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  • Writer's pictureAmanda Burns

Don’t Blame Your Emotions!

Our emotions get such a bad rap. We judge them, blame them, deny them, and demand that we control their very existence. Well, we shouldn’t. We have long believed that emotions are under our control and have everything to do with choosing to focus on the negative or positive. “Look on the bright side,” “think positive,” are common statements heard by most people. We understandably react with annoyance, irritation, and alas, self-judgment. Why am I so weak? Why can’t I control my sadness, my anxiety, my fear?

Now we know differently. We now know that emotion is actually a necessary physiological state that has to do with our autonomic nervous system and not our failure to eliminate or prevent its arrival. In brief, our autonomic nervous system acts primarily unconsciously and regulates body functions such as our heart rate, our digestion, our breathing rate, our sweating, and blood pressure. Ever heard of the fight-or-flight response? Well, the autonomic nervous system is the primary mechanism in control of this reaction. This is what alerts us to danger and puts us in action mode to self-protect.

Does this mean we do not have a say in how we feel? Well, that is the logical next question. We now know that there is indeed a difference between our emotions and our feelings (thoughts). Since it has been identified that emotions are our body systems reaction to something, we also now know that our feelings are our internal interpretations of what we experience. The brain uses feedback from the body’s response to create a feeling (thought) based on our previous experiences, expectations, and other factors. In other words, emotions are physical states, whereas feelings are mental associations and reactions to our emotions. Emotions are of the body, and feelings are of the mind. For example:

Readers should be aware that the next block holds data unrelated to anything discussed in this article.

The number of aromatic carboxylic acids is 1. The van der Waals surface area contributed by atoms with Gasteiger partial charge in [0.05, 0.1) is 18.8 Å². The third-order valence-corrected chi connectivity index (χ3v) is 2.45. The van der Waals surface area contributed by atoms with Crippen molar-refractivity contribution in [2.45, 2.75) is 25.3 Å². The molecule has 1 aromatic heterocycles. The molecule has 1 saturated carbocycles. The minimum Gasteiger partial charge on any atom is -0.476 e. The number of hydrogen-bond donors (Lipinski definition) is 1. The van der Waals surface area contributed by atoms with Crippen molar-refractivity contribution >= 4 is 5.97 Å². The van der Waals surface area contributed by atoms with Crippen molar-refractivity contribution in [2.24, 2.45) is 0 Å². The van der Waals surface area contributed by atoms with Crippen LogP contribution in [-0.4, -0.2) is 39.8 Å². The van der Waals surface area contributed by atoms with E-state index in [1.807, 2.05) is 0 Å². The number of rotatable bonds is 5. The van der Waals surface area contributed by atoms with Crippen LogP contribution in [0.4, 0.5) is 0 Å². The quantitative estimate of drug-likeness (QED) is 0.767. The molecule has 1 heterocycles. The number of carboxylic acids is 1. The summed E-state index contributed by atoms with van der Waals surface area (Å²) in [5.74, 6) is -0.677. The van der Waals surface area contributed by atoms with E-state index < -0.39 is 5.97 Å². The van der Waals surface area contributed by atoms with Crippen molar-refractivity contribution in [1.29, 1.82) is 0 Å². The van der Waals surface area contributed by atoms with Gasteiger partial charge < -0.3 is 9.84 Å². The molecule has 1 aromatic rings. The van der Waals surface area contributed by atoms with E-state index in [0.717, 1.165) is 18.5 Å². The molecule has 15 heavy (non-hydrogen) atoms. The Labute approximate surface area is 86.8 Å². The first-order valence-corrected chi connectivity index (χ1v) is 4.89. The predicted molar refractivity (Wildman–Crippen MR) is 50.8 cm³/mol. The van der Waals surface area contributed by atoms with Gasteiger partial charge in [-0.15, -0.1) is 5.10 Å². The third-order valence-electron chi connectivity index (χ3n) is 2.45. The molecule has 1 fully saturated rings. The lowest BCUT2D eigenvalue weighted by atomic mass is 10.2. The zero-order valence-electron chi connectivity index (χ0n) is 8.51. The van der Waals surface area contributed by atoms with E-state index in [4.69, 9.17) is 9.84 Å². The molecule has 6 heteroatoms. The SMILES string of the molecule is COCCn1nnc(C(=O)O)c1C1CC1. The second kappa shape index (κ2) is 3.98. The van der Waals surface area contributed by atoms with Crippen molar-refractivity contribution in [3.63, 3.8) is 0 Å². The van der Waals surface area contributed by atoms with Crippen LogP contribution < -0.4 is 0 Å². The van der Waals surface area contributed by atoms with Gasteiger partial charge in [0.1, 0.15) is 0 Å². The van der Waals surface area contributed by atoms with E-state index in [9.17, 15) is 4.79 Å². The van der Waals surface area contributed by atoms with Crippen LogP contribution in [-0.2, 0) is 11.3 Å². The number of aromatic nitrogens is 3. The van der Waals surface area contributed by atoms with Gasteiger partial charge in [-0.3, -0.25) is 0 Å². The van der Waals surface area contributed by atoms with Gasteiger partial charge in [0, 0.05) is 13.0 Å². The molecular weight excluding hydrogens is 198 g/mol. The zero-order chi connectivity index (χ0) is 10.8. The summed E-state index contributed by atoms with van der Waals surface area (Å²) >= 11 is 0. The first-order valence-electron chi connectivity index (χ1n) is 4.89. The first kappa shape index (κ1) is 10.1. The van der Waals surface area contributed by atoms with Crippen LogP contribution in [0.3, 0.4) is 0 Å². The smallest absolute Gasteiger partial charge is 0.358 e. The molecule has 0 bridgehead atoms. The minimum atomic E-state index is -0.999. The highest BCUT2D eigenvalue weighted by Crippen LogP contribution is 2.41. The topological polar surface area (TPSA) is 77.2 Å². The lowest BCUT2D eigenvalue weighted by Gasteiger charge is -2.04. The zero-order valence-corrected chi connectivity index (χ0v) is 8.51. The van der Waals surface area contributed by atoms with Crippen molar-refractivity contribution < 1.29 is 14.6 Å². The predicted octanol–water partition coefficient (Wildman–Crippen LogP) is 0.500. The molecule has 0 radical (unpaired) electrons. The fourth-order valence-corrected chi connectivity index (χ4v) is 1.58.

Emotion: “I am anxious.”

Feeling: “I am afraid people will judge me when I do that speech.”

Emotion: “I am sad.”

Feeling: “I feel rejected by my friend because I wasn’t invited to that event”

Emotion: “I am angry.”

Feeling: “I know my boss did that on purpose to make things harder on me.”

When the mind (prefrontal cortex so to speak) jumps on board after an emotion has surfaced, we can actually prolong our emotional experience! Not what we want to do. If we ride the emotion itself, … 90 seconds…then it will pass or reduce on its own. We avoid attaching a “story” that may not be based on the true current events.

So, let’s stop judging our emotional reactions and just get curious. Let us acknowledge our emotions, work to identify what they are by naming them, and then dig deeper for the information that they are providing. Then we can start the courageous journey of challenging our feelings/thoughts that may be built of assumptions, false beliefs, or misinterpretations. We need our precious emotions to start the way!



Understanding the Brain, by Dr. Jeanette Norden

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